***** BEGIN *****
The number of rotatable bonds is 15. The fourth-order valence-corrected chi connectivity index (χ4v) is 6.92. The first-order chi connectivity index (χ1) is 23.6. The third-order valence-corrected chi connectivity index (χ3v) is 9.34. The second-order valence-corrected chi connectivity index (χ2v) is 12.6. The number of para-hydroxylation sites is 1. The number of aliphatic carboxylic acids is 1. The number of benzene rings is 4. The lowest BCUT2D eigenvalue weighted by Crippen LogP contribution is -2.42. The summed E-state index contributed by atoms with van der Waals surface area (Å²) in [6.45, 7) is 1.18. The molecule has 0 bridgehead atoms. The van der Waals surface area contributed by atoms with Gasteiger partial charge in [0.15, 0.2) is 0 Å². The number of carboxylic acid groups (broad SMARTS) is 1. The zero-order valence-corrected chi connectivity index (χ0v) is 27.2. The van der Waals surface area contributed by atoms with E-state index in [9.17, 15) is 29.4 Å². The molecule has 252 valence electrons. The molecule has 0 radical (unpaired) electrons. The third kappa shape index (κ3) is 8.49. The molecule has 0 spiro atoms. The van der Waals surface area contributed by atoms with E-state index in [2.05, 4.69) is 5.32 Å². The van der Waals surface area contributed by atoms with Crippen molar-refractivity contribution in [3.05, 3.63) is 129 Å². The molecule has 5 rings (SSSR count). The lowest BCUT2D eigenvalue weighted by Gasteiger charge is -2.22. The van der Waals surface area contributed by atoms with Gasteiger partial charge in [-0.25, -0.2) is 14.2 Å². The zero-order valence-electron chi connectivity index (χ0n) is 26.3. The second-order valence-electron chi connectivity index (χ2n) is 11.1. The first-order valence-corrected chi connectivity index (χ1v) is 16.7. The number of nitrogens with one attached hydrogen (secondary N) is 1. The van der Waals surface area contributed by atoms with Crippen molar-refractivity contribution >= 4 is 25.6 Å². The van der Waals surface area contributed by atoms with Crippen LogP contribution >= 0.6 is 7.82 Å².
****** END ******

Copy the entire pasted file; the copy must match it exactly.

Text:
The number of rotatable bonds is 15. The fourth-order valence-corrected chi connectivity index (χ4v) is 6.92. The first-order chi connectivity index (χ1) is 23.6. The third-order valence-corrected chi connectivity index (χ3v) is 9.34. The second-order valence-corrected chi connectivity index (χ2v) is 12.6. The number of para-hydroxylation sites is 1. The number of aliphatic carboxylic acids is 1. The number of benzene rings is 4. The lowest BCUT2D eigenvalue weighted by Crippen LogP contribution is -2.42. The summed E-state index contributed by atoms with van der Waals surface area (Å²) in [6.45, 7) is 1.18. The molecule has 0 bridgehead atoms. The van der Waals surface area contributed by atoms with Gasteiger partial charge in [0.15, 0.2) is 0 Å². The number of carboxylic acid groups (broad SMARTS) is 1. The zero-order valence-corrected chi connectivity index (χ0v) is 27.2. The van der Waals surface area contributed by atoms with E-state index in [9.17, 15) is 29.4 Å². The molecule has 252 valence electrons. The molecule has 0 radical (unpaired) electrons. The third kappa shape index (κ3) is 8.49. The molecule has 0 spiro atoms. The van der Waals surface area contributed by atoms with E-state index in [2.05, 4.69) is 5.32 Å². The van der Waals surface area contributed by atoms with Crippen molar-refractivity contribution in [3.05, 3.63) is 129 Å². The molecule has 5 rings (SSSR count). The lowest BCUT2D eigenvalue weighted by Gasteiger charge is -2.22. The van der Waals surface area contributed by atoms with Gasteiger partial charge in [-0.25, -0.2) is 14.2 Å². The zero-order valence-electron chi connectivity index (χ0n) is 26.3. The second-order valence-electron chi connectivity index (χ2n) is 11.1. The first-order valence-corrected chi connectivity index (χ1v) is 16.7. The number of nitrogens with one attached hydrogen (secondary N) is 1. The van der Waals surface area contributed by atoms with Crippen molar-refractivity contribution >= 4 is 25.6 Å². The van der Waals surface area contributed by atoms with Crippen LogP contribution >= 0.6 is 7.82 Å².